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Your regret may be holding you back at work. Here’s how to reframe it.

Here is a predicament many of us frequently face: How do you make the decision to do something uncertain? How do you know whether an opportunity is real or imagined and if it is real, whether it’s worth the risk? The truth is, you can’t know in advance of trying. That’s part of the uncertainty. But you can figure out if you should try.

When Jeff Bezos came up with his idea to sell books online, it wasn’t obvious that it would work. The year was 1994, long before the dot-com boom of 1999, and most people didn’t even know about the internet—there were only two thousand websites in the world (compared with almost two billion today). Hotmail, the home of most people’s first email address, wouldn’t be founded until two years later. Bezos had a high-paying job at one of the most prestigious Wall Street investment firms, and when he pitched the idea to his boss, investment legend David Shaw, Shaw agreed about its merits but advised: “it would be a better idea for someone who didn’t already have a good job!”

He encouraged Bezos to reflect for a while before making the leap. Bezos admits he struggled with the decision until he found what he called a regret minimization framework that made his decision “incredibly easy.” Bezos clarifies, “I knew that when I was age 80, I was not going to regret having tried . . . to participate in this thing called the internet, which I thought was going to be a big deal. I knew that if I failed, I wouldn’t regret that.” Then with emphasis in his voice, he continued, “But I knew the one thing I might regret was never having tried. I knew that would haunt me every day.”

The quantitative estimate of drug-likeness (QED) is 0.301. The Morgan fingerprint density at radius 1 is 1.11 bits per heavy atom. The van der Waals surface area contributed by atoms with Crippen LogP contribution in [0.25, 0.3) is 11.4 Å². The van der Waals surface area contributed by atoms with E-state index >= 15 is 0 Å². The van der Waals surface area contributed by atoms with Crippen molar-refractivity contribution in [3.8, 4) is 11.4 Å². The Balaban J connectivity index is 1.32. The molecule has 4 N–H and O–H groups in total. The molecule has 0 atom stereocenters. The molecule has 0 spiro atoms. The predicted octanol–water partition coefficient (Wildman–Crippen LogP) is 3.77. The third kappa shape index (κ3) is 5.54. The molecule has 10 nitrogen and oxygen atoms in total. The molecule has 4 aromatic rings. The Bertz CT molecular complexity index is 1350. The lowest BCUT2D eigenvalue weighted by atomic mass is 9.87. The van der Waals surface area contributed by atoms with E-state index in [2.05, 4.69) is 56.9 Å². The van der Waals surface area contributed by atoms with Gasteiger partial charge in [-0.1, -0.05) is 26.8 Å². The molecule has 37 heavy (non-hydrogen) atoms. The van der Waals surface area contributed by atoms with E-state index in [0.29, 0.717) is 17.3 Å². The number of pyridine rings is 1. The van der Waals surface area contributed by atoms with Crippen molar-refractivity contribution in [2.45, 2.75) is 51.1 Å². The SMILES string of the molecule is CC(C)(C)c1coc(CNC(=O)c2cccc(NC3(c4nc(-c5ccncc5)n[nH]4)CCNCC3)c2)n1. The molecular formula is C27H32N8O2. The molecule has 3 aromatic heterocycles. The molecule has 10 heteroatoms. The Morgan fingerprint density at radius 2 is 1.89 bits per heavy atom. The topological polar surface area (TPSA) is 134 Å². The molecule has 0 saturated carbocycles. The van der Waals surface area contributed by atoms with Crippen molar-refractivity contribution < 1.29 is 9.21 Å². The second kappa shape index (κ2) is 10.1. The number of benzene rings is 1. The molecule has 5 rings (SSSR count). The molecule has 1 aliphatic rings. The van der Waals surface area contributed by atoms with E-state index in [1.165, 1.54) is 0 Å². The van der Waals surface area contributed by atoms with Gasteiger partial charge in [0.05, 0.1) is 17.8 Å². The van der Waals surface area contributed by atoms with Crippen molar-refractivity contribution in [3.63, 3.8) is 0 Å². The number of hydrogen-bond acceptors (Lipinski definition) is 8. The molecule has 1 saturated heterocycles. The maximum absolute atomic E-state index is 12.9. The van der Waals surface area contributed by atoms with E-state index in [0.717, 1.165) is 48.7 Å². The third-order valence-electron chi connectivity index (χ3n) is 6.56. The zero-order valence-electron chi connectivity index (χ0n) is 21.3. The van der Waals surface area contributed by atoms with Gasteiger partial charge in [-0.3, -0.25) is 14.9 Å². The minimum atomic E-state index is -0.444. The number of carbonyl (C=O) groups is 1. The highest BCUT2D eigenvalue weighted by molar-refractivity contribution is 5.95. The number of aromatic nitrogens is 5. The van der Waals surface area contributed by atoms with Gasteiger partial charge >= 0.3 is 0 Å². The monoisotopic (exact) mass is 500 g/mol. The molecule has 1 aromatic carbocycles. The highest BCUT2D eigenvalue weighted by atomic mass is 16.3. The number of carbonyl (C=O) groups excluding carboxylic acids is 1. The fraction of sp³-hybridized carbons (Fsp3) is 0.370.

Bezos wasn’t the first to come up with such a framework. Years earlier, researchers Amos Tversky and Daniel Kahneman argued that the one remedy to the biases introduced by maladaptive framing (i.e., framing that leads you to interpret an event in a negative way) is to ask “How will I feel in the future?” rather than “What do I want right now?”

Read the complete Fast Company article BY NATHAN FURR AND SUSANNAH HARMON FURR:

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